I usually don’t spend much time when I write a blog, but this was ridiculously difficult to write.
I’m neither a neuroscientist or a computer scientist. I’ve dabbled in AI and self-organizing maps, but I can barely do fractions, so every sentence of this blog had me doubting writing it. It’s probably shit, but I enjoyed thinking about it.
The further I tried to simplify my thoughts, the less cogent they became and what spooled outward onto my screen resembled more porridge than prose.
That said, I often feel stymied while writing. When someone else has crystallized thoughts to which adding commentary seems panderous, redundant, or potentially intellectually fraudulent, it feels like there’s no possible way that my thoughts spilling out are original, credible, or meaningful.
This is especially the case as when brilliant people have written brilliant things on the topic.
“On the shoulders of giants” and all that…
Skynet, The Matrix, The Singularity, The Borg…all of these examples popped into my head as I wrote, destroying my almost sensical paragraphs with clumbsy analogs that had me longing to reduce my commentary to nothing more than basic Twitter and Facebook-like primitives: “< +1″ or “Like.” It was all just a big pile of fail.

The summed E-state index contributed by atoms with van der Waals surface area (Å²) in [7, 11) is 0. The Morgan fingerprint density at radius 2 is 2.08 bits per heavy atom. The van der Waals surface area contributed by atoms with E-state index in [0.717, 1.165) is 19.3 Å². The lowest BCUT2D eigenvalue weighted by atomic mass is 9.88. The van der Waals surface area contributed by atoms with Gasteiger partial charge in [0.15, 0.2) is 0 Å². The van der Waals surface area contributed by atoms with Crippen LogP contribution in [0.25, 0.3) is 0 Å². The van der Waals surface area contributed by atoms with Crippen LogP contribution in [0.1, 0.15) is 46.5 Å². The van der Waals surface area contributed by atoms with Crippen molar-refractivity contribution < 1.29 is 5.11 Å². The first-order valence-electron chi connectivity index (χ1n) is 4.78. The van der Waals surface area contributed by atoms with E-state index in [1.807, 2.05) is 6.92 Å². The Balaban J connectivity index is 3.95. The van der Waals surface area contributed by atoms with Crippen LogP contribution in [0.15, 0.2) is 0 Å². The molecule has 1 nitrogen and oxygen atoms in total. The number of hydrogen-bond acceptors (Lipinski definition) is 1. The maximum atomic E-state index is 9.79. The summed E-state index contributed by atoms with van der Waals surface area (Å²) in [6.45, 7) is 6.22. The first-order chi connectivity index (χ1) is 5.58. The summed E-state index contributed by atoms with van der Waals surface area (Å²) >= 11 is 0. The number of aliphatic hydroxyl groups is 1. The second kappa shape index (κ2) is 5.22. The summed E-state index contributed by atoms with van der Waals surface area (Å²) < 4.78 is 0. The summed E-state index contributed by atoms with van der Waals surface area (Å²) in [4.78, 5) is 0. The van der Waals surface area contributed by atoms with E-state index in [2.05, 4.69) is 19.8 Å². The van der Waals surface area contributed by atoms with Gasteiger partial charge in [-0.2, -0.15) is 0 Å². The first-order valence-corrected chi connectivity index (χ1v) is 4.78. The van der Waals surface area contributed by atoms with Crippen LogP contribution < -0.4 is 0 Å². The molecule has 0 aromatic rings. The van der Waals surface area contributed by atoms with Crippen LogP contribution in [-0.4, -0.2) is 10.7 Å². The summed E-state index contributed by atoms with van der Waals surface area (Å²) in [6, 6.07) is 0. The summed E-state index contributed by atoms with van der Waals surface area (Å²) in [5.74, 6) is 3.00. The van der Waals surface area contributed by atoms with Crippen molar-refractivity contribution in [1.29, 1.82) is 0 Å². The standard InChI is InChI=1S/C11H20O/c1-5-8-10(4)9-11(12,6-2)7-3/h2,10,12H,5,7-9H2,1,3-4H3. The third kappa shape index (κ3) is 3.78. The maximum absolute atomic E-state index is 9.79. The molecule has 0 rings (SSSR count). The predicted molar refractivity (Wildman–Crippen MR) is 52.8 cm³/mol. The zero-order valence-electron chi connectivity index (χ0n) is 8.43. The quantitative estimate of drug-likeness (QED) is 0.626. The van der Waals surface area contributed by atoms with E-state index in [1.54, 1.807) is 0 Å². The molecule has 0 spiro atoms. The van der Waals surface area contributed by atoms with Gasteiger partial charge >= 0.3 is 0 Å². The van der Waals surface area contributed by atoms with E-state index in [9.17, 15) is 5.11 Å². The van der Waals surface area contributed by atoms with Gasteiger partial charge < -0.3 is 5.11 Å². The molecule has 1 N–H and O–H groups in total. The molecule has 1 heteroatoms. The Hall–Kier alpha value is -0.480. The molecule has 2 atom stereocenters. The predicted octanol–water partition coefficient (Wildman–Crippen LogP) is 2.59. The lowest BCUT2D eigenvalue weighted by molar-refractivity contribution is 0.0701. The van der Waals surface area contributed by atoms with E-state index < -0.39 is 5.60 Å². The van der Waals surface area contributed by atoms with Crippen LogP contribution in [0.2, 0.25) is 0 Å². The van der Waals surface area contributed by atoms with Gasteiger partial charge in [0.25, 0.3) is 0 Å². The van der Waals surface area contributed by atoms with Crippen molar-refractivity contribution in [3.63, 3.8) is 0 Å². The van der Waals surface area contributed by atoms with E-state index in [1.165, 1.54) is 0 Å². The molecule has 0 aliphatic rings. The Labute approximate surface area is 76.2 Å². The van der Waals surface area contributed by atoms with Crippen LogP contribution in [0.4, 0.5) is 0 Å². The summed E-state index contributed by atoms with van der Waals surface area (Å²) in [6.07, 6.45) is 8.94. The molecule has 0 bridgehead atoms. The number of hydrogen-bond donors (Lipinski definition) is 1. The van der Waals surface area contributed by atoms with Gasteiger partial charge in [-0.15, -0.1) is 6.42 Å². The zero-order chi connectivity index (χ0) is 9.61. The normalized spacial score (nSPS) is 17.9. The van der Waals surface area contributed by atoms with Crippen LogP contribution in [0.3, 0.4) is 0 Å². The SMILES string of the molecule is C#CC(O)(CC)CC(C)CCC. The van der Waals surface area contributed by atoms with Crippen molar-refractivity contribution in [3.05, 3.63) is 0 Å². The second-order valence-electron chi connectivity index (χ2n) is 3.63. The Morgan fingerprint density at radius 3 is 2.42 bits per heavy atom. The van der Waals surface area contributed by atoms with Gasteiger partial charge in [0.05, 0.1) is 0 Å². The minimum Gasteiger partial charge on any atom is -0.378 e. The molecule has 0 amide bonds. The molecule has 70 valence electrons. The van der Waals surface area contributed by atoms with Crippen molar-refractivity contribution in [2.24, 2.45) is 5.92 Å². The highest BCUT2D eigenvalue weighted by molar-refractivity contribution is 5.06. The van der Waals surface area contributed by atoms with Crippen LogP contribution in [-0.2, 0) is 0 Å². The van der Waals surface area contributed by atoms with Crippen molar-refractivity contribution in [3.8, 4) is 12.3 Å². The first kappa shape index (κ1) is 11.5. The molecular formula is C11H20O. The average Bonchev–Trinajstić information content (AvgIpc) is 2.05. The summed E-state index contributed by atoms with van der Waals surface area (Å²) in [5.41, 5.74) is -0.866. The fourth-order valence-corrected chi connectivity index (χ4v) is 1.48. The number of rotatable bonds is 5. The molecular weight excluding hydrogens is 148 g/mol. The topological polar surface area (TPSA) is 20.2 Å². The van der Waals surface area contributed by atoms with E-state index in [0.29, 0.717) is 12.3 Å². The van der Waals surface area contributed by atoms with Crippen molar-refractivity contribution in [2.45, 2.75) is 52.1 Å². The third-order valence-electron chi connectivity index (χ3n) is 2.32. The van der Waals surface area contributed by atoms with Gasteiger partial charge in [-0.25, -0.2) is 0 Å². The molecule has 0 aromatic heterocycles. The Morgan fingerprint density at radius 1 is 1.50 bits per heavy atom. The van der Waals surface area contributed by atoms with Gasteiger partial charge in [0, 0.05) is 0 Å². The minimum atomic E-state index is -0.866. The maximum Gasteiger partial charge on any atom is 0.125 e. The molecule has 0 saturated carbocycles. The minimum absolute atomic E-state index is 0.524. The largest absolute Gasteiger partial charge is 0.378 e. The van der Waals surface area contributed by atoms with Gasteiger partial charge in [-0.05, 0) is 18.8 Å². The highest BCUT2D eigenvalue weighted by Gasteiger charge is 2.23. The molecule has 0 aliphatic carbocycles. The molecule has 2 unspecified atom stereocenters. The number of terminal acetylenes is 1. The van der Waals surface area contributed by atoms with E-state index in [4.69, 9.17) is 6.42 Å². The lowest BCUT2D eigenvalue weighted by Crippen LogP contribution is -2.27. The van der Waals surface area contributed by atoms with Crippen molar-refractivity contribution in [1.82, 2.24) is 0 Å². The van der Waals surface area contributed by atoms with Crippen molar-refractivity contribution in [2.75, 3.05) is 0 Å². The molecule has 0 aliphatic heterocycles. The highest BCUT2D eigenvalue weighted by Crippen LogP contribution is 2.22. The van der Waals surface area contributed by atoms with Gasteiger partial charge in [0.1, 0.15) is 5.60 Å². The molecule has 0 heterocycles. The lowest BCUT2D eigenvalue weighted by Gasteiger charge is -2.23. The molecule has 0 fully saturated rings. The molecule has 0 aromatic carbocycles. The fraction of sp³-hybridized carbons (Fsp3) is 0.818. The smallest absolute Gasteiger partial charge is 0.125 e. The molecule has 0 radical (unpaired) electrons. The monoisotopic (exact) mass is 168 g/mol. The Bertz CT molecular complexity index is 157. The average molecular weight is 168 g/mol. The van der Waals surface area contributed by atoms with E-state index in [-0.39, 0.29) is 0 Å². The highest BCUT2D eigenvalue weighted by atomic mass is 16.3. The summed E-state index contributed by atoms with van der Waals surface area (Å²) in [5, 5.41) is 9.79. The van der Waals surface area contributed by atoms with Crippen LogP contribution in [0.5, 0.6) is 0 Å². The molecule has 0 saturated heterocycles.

The funny thing is, that’s actually where this story begins and why its genesis was so intriguing.
Alex Williams wrote an article titled “How Machines Will Use Social Networks To Gain Identity, Develop Relationships And Make Friends.”
He offered up a couple of interesting examples from some conceptual “demos” from last week’s VMworld. I re-read the article and found that the topic was profound, relevant and timely.
At its core, Alex challenges us to reimagine how “machines” — really combinations of infrastructure and applications that process information — might (self) identify, communicate, interoperate, organize and function as part of a collective construct, using a codified language that mimics the channels that we humans are today using in social patterns and grafs that define our relationships online.
The article wobbled a bit with the implication that machines might “feel,” but stripping relevant actions or qualitative measures such as “like” or “dislike” down to their core, it’s not hard to imagine how machines might evaluate or re-evaluate relationships, behavior and (re)actions based on established primitives such as “good,” “bad,” “available” or “malfuctioned.”